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Importers, Wholesale and Retail Dealers in
SCHOOL BOOKS, STATIONERY, GOLD PENS,
Photograph Albums, Portfolios, Fancy Articles,
Etc., Etc., Etc.,
TOGETHER WITH A GREAT VARIETY OF
JUVENILE BOOKS SUITABLE FOR PRESENTS,
632 Washington Street, San Francisco.
r Orders from Trustees solicited, and filled at the Lowest Prices.
Booksellers, Importers, and Publishers.
417 and 419 MONTGOMERY STREET,
San Francisco, Cal.
Offer for sale the largest and best assorted stock of Books in every department of Literature on the Pacific Coast. We have recently issued a complete Classified Catalogue of School Books at greatly reduced prices. The Catalogue embraces :
ANATOMY AND PHYSIOLOGY, ASTRONOMY, BOOK-KEEPING,
BOTANY, CHEMISTRY, COMPOSITION AND RHETORIC,
LOGIC, LITERATURE, MATHEMATICS,
Singing Books, Teacher's Library, Etc,
À full stock of all the Text Books under the above beadiugs can always be found on our shelves, which we will sell as cheap as the cheapest, allowing a liberal discount to the Trade and those ordering in quantities. Send for our Catalogue which will be forwarded postage free to any address.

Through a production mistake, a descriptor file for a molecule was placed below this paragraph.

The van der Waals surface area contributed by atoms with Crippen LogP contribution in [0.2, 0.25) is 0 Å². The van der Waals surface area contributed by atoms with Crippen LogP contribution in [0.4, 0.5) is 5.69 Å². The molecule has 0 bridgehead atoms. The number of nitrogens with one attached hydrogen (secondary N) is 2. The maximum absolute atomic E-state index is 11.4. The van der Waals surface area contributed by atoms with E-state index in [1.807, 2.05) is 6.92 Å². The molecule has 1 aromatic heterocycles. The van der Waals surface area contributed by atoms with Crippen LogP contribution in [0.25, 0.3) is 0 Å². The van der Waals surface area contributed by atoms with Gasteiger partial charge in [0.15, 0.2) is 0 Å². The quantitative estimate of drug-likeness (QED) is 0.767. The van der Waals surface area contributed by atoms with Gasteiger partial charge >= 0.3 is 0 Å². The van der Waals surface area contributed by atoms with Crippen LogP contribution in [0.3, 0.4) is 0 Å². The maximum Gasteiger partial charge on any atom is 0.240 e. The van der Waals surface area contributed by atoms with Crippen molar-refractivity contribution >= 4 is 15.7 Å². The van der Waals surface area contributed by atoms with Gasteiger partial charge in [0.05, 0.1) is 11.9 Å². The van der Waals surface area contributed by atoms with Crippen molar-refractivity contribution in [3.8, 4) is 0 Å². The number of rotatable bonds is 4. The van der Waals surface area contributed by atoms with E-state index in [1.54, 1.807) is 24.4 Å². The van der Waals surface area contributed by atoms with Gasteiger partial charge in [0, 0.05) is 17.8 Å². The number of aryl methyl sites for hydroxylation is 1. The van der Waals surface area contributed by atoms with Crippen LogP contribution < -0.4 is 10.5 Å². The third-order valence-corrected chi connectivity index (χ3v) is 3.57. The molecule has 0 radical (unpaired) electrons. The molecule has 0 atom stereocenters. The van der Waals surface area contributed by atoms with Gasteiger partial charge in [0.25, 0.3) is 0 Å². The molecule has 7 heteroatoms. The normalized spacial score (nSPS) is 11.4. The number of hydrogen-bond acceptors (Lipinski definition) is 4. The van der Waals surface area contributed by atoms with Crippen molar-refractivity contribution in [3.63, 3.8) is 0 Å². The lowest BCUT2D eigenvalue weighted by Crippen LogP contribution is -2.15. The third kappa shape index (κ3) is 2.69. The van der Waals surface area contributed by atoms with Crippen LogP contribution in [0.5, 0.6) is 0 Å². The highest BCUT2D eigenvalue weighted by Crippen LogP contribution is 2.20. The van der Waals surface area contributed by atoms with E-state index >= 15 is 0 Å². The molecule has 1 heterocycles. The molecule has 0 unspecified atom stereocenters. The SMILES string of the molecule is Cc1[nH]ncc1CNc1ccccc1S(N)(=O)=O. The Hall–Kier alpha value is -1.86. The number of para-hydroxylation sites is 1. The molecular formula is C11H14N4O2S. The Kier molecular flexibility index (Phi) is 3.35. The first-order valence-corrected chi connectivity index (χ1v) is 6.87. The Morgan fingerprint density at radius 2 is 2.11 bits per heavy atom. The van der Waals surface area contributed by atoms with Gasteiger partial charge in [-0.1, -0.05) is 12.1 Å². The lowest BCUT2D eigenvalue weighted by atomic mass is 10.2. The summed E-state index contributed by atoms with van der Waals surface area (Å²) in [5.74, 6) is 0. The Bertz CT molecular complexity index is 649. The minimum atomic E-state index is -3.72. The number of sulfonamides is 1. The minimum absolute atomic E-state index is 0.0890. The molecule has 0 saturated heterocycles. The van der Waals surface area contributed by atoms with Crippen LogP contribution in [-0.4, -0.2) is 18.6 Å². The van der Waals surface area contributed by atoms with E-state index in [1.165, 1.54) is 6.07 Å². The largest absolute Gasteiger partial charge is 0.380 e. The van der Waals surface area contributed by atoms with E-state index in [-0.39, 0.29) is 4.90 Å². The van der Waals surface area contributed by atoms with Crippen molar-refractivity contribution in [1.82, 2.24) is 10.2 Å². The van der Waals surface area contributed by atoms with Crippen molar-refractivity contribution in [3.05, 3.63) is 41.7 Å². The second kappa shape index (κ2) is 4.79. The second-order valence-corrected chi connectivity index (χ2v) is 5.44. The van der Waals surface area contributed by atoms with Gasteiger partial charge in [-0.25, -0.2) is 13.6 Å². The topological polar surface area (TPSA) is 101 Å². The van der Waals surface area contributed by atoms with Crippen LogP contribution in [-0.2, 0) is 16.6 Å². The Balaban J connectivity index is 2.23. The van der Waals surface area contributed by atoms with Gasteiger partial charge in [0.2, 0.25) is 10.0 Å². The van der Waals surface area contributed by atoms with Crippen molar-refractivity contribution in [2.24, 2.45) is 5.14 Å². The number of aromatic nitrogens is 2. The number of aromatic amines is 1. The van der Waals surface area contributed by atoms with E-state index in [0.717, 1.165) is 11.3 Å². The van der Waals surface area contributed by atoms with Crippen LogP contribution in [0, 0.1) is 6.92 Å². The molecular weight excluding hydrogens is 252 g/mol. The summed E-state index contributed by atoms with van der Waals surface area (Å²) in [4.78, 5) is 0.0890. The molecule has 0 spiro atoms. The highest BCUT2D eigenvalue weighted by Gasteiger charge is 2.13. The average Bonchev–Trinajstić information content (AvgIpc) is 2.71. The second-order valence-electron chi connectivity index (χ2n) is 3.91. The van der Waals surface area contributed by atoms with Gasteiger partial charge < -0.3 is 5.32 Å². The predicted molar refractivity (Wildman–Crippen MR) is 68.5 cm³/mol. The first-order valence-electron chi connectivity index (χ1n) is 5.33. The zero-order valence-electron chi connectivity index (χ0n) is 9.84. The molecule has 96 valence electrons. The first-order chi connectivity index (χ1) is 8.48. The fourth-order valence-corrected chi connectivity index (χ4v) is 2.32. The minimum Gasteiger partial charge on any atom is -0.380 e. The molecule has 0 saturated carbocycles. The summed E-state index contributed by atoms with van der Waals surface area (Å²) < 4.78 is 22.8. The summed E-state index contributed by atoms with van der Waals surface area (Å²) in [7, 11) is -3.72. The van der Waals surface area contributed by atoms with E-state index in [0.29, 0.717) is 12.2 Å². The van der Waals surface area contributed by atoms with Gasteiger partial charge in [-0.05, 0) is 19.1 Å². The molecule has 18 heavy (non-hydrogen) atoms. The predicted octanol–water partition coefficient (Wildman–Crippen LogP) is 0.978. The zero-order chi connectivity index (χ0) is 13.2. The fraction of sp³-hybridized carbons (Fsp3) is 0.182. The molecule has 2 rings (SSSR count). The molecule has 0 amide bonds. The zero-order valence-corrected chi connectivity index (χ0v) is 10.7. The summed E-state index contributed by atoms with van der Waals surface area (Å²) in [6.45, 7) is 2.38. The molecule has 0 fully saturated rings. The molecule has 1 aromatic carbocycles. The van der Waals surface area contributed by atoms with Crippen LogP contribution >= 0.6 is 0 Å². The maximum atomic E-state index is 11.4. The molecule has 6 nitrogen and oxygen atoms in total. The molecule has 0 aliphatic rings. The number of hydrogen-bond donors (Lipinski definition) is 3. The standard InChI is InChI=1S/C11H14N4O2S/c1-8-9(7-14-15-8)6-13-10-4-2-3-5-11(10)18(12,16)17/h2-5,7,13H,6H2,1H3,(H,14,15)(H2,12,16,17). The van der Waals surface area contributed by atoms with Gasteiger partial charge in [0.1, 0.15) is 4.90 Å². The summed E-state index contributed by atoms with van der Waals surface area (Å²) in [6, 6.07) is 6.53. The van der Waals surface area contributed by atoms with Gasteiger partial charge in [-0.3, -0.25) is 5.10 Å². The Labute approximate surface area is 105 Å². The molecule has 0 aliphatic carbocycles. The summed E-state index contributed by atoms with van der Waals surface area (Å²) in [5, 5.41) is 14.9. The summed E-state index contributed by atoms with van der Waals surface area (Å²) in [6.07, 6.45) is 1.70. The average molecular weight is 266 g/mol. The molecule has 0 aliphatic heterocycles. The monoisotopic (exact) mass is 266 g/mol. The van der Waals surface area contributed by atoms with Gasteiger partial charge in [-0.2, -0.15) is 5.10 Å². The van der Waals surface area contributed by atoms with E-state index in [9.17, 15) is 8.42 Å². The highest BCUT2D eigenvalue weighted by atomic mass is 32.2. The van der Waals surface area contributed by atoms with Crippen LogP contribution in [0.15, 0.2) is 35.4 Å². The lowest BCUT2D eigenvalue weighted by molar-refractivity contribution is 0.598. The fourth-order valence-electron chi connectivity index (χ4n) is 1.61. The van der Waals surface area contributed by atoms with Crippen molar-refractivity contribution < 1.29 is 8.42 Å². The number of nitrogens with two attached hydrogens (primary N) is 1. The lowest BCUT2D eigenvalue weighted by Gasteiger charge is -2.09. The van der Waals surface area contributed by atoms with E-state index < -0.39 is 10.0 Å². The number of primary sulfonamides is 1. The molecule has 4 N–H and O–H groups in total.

Our stock of MISCELLANEOUS BOOKS comprises all important works on every bubject connected with
LITERATURE, ART, SCIENCE, Etc.
Almost every work published in the United States can be found in our collection, together with many valuable English publications not reprinted in this country.
The Trade, Teachers, Clergymen, and Libraries supplied at a liberal discount.
Orders from the country respectfully solicited and carefully attended to. We will be happy to purchase on the best terms for parties in the country any thing not in our line without charging any commission.
Remember that all our goods are for sale at the very lowest rates. Wholesale and Retail.
A. ROMAN & CO.